How to Avoid Paying Private Mortgage Insurance (PMI)
Private Mortgage Insurance (PMI) is one of those additional expenses most homeowners try to avoid, and they’re willing to take the extra steps to get out of paying it.
We get it. Most of us don’t like to pay for things we don’t think are necessary. To help with that, let’s go over how to avoid paying PMI.
What Is PMI?
The first thing you should know about PMI is that it’s not insurance for the borrower; it’s for the lender. PMI protects the lender against any losses that could occur if the borrower defaults on their loan. PMI is also done through a different company; it’s not associated with your lender.
Most prospective homebuyers wouldn’t even be able to buy a home without PMI, since most individuals don’t have the funds for a sizeable down payment.
PMI is calculated as a monthly expense in your mortgage statement. The amount varies with the size of your down payment and the state in which you reside.
Does PMI Go Away?
PMI can go away during the life of the loan.
Because of the Homeowners Protection Act of 1998, lenders are required to cancel PMI when the borrower reaches a 78% loan-to-value (LTV) ratio, based on the home’s purchase price or appraised value (whichever one is less). In other words, when you build up 22% equity in your home, your PMI goes away.
Additionally, under the same act, borrowers can request for their PMI to be removed when they reach 80% LTV of the home’s original value, but you will need to contact your lender in this case.
Remember to keep documentation, because your lender may require you to show them a history of timely payments.
Additionally, the 78% LTV is based on the borrower’s scheduled payments. So if you’ve made extra payments and get to 78% LTV before the scheduled time, your lender isn’t required to contact you. It’s important for you to be aware of the status of your own mortgage.
How to Avoid PMI Completely
Here are two ways to completely avoid paying PMI on your mortgage:
1. Make a Large Down Payment
The minimum down payment you should make to dodge PMI is 20% of your loan. And yes, that’s a considerable amount of money. For example, if you got a loan for $120,000, your down payment of 20% would be $24,000, and a lot of people don’t have that kind of cash.
Of course, you can always save up if you’re adamant about not paying PMI, but taking this route requires a lot of financial dedication (which, don’t get us wrong, is great) and you might have to settle for a lesser loan amount.
Notice that in the example, we used a loan amount of $120,000. But, according to Zillow, the median home value is $206,300. For a loan that size, you’d be looking at a $41,260 down payment.
2. Get a VA Loan
Did you serve in the military? If so, then great news!
VA loans do not require PMI at all, no matter what your LTV is. This is one of the many great benefits of a VA loan, but only veterans and current servicemembers are eligible.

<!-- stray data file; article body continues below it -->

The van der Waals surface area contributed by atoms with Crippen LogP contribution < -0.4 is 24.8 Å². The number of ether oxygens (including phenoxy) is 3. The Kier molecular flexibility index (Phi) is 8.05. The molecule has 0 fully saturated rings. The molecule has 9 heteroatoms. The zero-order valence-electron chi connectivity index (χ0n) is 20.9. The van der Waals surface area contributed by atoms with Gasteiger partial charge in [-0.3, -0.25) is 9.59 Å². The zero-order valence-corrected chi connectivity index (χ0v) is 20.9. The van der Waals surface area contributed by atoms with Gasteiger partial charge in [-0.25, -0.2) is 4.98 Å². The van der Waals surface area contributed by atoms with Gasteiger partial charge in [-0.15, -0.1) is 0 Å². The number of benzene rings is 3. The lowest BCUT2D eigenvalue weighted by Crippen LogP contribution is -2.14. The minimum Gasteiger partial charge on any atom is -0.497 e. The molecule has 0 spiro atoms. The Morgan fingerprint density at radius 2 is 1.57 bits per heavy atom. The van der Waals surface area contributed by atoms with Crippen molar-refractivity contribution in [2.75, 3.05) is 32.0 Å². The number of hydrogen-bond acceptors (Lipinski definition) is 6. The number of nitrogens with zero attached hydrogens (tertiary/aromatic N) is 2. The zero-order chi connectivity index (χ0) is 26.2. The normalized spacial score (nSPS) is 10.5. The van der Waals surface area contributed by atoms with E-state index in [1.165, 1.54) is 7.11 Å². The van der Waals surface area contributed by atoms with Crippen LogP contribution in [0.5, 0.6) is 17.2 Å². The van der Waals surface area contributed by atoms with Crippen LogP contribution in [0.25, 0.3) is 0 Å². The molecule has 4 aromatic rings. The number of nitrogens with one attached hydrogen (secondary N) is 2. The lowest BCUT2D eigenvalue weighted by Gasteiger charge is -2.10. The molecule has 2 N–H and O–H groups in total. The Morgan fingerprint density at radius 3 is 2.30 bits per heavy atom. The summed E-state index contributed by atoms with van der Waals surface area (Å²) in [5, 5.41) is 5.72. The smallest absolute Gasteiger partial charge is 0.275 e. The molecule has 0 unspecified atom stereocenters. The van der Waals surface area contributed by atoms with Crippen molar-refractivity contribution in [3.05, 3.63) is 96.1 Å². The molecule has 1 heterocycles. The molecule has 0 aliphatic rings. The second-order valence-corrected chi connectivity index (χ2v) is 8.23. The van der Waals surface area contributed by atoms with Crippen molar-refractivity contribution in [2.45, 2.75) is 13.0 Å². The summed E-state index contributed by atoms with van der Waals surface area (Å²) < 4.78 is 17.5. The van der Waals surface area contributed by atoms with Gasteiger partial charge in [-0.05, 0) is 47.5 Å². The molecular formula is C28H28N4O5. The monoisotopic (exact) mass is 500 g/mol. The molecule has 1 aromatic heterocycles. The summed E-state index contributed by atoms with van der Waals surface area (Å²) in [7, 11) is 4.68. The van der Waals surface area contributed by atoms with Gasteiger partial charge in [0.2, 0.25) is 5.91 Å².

Your Other Options
There are some other routes to consider if you want to avoid paying PMI. After all, making a down payment of 20% or more isn’t feasible for most prospective borrowers. So here are a couple of options.
Lender-Paid Mortgage Insurance (LPMI)
LPMI is, you guessed it, the lender paying the PMI instead of you. In this case, PMI will not be part of your mortgage statement, but will be built into the loan instead. Typically, the lender will add a higher rate to your loan (about 0.75% more).
Going the LPMI route can be cheaper than paying the PMI yourself, and the higher interest rate you would be paying is tax deductible. But it’s important to discuss these options with your lender.
One thing to note about LPMI is that it stays for the life of the loan, whereas PMI can go away when you build up enough equity.
Additionally, LPMI is only offered for conventional loans.
In the mortgage world, the term “piggyback loan” refers to the borrower taking on two loans, which can be used to avoid PMI.
In order to do a piggyback loan, the borrower typically needs a 10% down payment. With a 10% down payment, the lender will arrange a first mortgage for 80% of the value and a second loan for 10%. This is usually expressed as 80/10/10.
It’s important to know that you’ll be paying two mortgages each month—so it’s vital that you talk to your lender to weigh your options.
Is PMI Worth Avoiding?
Here’s something you should ask yourself: is PMI worth avoiding? According to The Mortgage Reports, you could be at a loss if you try to save up for that 20% down payment. Home prices are increasing about 6% a year, so you could be lagging behind as you try to save that money.
Additionally, interest rates are always fluctuating. For 2018, rates are predicted to rise after the record lows of the past few years. You could potentially end up getting locked into a higher rate when you’re ready to make that 20% down payment.
PMI will allow borrowers who can’t make that big down payment to take advantage of today’s prices and lower interest rates.
It’s important to weigh all your options and get multiple quotes from different lenders. This will allow you to make an educated decision. Avoiding PMI can save you money on a month-to-month basis, but paying for PMI can be beneficial too. Only you know what will work for you financially.
Here at Elevate Mortgage Group, we strive provide clients with options that help their specific mortgage needs. You can call us today at 888-935-3828.